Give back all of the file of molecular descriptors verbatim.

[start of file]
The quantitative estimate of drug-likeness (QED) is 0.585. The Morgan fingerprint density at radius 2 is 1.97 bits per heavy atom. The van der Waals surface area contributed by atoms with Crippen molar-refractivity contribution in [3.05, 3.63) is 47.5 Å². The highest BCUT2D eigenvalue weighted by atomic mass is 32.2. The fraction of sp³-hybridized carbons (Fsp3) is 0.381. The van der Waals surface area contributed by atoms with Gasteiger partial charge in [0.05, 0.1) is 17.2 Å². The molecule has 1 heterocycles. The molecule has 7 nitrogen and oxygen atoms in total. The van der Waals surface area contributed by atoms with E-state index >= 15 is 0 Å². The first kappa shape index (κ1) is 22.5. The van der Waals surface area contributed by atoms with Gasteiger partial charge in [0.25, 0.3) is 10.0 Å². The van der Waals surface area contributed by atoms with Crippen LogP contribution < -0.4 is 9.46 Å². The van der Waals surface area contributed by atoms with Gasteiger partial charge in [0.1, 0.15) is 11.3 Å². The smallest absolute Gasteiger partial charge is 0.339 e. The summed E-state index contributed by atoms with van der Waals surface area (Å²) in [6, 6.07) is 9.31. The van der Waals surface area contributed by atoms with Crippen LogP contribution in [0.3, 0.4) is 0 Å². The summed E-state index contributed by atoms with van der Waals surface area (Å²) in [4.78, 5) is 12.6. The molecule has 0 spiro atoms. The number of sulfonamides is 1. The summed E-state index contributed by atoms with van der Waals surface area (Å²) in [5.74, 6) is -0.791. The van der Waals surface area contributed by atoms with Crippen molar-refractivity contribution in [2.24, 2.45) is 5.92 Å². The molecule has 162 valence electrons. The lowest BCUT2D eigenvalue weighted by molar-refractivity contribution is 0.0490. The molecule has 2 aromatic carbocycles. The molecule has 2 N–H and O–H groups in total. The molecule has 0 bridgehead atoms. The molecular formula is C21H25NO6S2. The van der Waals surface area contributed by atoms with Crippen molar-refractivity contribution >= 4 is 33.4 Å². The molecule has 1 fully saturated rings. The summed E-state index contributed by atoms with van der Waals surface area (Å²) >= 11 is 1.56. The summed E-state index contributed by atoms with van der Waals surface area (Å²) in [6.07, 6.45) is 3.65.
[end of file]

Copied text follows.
The quantitative estimate of drug-likeness (QED) is 0.585. The Morgan fingerprint density at radius 2 is 1.97 bits per heavy atom. The van der Waals surface area contributed by atoms with Crippen molar-refractivity contribution in [3.05, 3.63) is 47.5 Å². The highest BCUT2D eigenvalue weighted by atomic mass is 32.2. The fraction of sp³-hybridized carbons (Fsp3) is 0.381. The van der Waals surface area contributed by atoms with Gasteiger partial charge in [0.05, 0.1) is 17.2 Å². The molecule has 1 heterocycles. The molecule has 7 nitrogen and oxygen atoms in total. The van der Waals surface area contributed by atoms with E-state index >= 15 is 0 Å². The first kappa shape index (κ1) is 22.5. The van der Waals surface area contributed by atoms with Gasteiger partial charge in [0.25, 0.3) is 10.0 Å². The van der Waals surface area contributed by atoms with Crippen LogP contribution < -0.4 is 9.46 Å². The van der Waals surface area contributed by atoms with Gasteiger partial charge in [0.1, 0.15) is 11.3 Å². The smallest absolute Gasteiger partial charge is 0.339 e. The summed E-state index contributed by atoms with van der Waals surface area (Å²) in [6, 6.07) is 9.31. The van der Waals surface area contributed by atoms with Crippen LogP contribution in [0.3, 0.4) is 0 Å². The summed E-state index contributed by atoms with van der Waals surface area (Å²) in [4.78, 5) is 12.6. The molecule has 0 spiro atoms. The number of sulfonamides is 1. The summed E-state index contributed by atoms with van der Waals surface area (Å²) in [5.74, 6) is -0.791. The van der Waals surface area contributed by atoms with Crippen molar-refractivity contribution in [2.24, 2.45) is 5.92 Å². The molecule has 162 valence electrons. The lowest BCUT2D eigenvalue weighted by molar-refractivity contribution is 0.0490. The molecule has 2 aromatic carbocycles. The molecule has 2 N–H and O–H groups in total. The molecule has 0 bridgehead atoms. The molecular formula is C21H25NO6S2. The van der Waals surface area contributed by atoms with Crippen molar-refractivity contribution >= 4 is 33.4 Å². The molecule has 1 fully saturated rings. The summed E-state index contributed by atoms with van der Waals surface area (Å²) >= 11 is 1.56. The summed E-state index contributed by atoms with van der Waals surface area (Å²) in [6.07, 6.45) is 3.65.